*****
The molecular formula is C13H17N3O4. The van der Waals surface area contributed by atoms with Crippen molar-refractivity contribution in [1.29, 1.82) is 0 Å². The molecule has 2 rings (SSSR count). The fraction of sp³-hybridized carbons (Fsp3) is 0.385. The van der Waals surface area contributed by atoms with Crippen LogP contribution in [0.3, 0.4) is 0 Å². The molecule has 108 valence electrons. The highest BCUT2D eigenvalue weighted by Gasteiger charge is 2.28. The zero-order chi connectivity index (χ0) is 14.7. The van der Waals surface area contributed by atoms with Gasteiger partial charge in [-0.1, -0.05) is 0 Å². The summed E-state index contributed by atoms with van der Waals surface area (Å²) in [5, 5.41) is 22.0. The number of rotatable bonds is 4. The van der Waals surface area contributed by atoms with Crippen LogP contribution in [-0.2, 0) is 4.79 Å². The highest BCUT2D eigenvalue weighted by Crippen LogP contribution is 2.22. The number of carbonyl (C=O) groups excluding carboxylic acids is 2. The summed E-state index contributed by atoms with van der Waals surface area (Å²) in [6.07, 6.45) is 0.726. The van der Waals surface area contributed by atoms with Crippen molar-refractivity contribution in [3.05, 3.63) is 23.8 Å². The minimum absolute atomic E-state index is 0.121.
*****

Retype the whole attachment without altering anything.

The molecular formula is C13H17N3O4. The van der Waals surface area contributed by atoms with Crippen molar-refractivity contribution in [1.29, 1.82) is 0 Å². The molecule has 2 rings (SSSR count). The fraction of sp³-hybridized carbons (Fsp3) is 0.385. The van der Waals surface area contributed by atoms with Crippen LogP contribution in [0.3, 0.4) is 0 Å². The molecule has 108 valence electrons. The highest BCUT2D eigenvalue weighted by Gasteiger charge is 2.28. The zero-order chi connectivity index (χ0) is 14.7. The van der Waals surface area contributed by atoms with Gasteiger partial charge in [-0.1, -0.05) is 0 Å². The summed E-state index contributed by atoms with van der Waals surface area (Å²) in [5, 5.41) is 22.0. The number of rotatable bonds is 4. The van der Waals surface area contributed by atoms with Crippen LogP contribution in [-0.2, 0) is 4.79 Å². The highest BCUT2D eigenvalue weighted by Crippen LogP contribution is 2.22. The number of carbonyl (C=O) groups excluding carboxylic acids is 2. The summed E-state index contributed by atoms with van der Waals surface area (Å²) in [6.07, 6.45) is 0.726. The van der Waals surface area contributed by atoms with Crippen molar-refractivity contribution in [3.05, 3.63) is 23.8 Å². The minimum absolute atomic E-state index is 0.121.